Based upon a review of the record and as discussed below, I find that petitioners failed to establish the appropriateness of the provision of home-based ABA services for 52 weeks per year, including weekends, holidays, and vacations, for the 2006-07 school year.  In particular, the record does not sufficiently support petitioners' arguments that the child will regress or that he will not continue to make progress if he does not receive home-based ABA services for 52 weeks per year.  The testimony offered through the child's home-based ABA therapist and the ABA consultant is conclusory and lacks any objective evidence or data to support petitioners' claims.  In addition, the record is unclear as to whether the child currently receives home-based ABA services for 52 weeks per year, including weekends, holidays, and vacations.

            In addition, petitioners' documentary evidence fails to sufficiently support petitioners' arguments.  As set forth at the beginning of the impartial hearing, petitioners requested that if they prevailed, that "the order of (sic) detail that services are to be provided for 52 weeks per year including weekends, vacations and school holidays because the service provider with which [the child's] family works, . . . , will not provide services on those times unless an order specifically indicates as much" (Tr. p. 19).  Petitioners submitted into evidence a previously determined and unappealed impartial hearing officer order, dated February 14, 2006, which ordered, among other things, that the 18 hours per week of home-based ABA services "may be given on holidays and during weekend hours as long as they do not exceed 18 hours per week" (Parent Ex. B at p. 14)(emphasis added).  Notably absent from this decision, however, is a finding that the child required home-based ABA services for 52 weeks per year or an order directing respondent to provide the home-based ABA services for 52 weeks per year (see id. at pp. 1-14).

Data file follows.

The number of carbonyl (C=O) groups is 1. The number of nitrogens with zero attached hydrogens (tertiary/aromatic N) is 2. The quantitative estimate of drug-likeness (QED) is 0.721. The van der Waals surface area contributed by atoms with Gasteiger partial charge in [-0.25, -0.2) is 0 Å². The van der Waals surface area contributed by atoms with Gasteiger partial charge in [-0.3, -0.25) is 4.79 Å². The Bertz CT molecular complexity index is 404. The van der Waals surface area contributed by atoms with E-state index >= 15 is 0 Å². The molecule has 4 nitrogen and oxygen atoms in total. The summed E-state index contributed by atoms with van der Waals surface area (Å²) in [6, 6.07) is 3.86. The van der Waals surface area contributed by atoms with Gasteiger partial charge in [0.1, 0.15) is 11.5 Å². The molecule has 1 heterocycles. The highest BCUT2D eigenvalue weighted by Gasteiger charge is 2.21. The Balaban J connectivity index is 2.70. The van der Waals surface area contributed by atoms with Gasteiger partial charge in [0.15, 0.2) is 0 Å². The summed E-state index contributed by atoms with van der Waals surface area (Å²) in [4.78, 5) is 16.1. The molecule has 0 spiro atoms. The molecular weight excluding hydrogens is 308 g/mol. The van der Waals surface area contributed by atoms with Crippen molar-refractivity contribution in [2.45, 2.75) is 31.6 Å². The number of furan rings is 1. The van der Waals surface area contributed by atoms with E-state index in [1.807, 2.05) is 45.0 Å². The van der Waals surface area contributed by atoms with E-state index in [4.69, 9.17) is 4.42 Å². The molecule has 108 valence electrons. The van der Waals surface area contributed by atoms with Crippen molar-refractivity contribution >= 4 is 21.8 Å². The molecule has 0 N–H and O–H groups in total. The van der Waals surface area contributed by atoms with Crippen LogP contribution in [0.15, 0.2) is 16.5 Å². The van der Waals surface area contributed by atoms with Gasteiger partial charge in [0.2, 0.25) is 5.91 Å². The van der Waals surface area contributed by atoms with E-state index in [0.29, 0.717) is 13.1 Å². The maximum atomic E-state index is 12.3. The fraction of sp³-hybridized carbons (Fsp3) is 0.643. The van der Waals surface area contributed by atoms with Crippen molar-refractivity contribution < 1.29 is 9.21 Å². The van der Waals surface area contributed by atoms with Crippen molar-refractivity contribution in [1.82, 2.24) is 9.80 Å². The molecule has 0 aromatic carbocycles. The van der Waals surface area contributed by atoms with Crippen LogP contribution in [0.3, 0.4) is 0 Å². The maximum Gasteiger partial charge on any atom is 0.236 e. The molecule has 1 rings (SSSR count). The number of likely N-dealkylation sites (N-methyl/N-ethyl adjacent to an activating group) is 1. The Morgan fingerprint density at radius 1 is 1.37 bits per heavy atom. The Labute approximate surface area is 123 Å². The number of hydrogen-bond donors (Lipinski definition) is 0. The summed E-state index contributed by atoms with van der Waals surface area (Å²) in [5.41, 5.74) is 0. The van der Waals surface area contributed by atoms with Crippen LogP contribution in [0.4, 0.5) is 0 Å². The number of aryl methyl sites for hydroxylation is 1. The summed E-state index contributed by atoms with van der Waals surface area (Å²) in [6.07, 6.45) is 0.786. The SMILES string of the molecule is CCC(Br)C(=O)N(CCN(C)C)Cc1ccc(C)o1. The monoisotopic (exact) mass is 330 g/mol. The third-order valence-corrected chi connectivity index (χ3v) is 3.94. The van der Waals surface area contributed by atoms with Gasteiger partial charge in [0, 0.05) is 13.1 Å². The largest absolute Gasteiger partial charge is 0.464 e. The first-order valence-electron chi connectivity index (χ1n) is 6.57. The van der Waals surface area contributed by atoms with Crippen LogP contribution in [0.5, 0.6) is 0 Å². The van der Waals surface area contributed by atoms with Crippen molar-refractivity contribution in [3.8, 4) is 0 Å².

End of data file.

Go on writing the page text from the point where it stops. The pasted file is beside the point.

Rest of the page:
In general, petitioners' evidence suggests that they may require assistance in the supervision and custodial care of their son during the school year when he does not receive educational services.  During the impartial hearing, I note that petitioners stated that they did not want their son placed in a residential setting, which led them to request an extensive level of home-based ABA services (Tr. pp. 18, 181-82).  However, there is no indication in the record that this child's supervision and custodial care on the weekends, holidays, and vacations must be provided in the form of home-based 1:1 ABA services.  If petitioners require assistance to provide supervision and custodial care of their son when he does not receive home-based 1:1 ABA services, I encourage them to utilize the resources through respondent's CSE and/or Shema Kolainu with the help of a social worker or a case manager to research available respite, residential habilitation, or other services and funding which may be available through the New York State Office of Mental Retardation and Developmental Disabilities or New York City agencies that could provide support services with trained providers for the child when he is not receiving educational services.

            Having determined that petitioners failed to sustain their burden under the second prong of the Burlington/Carter tuition reimbursement analysis, the necessary inquiry is at an end (see Mrs. C., 226 F.3d at 66; Application of a Child with a Disability, Appeal No. 07-049; Application of a Child with a Disability, Appeal No. 07-030).

            Finally, I will address petitioners' claim that the impartial hearing officer's failed to address their request for the home-based ABA consultant's travel expenses for the 2006-07 school year.  After reviewing the record, I find that the evidence presented supports petitioners' claim.  The ABA consultant credibly testified that she travels from her home to petitioners' home in order to observe the home-based providers, provide supervision and feedback to the home-based providers, to coordinate the school-based and home-based programs, and to allow time for parent training (Tr. pp. 94-98, 121, 127).  In addition, petitioners presented documentary evidence regarding the amount of the travel expenses, which was not challenged by respondent at the impartial hearing or in its answer (Parent Ex. W).  Thus, I will direct respondent to reimburse petitioners, upon presentation of proper proof of payment, for the ABA consultant's travel expenses for the 2006-07 school year.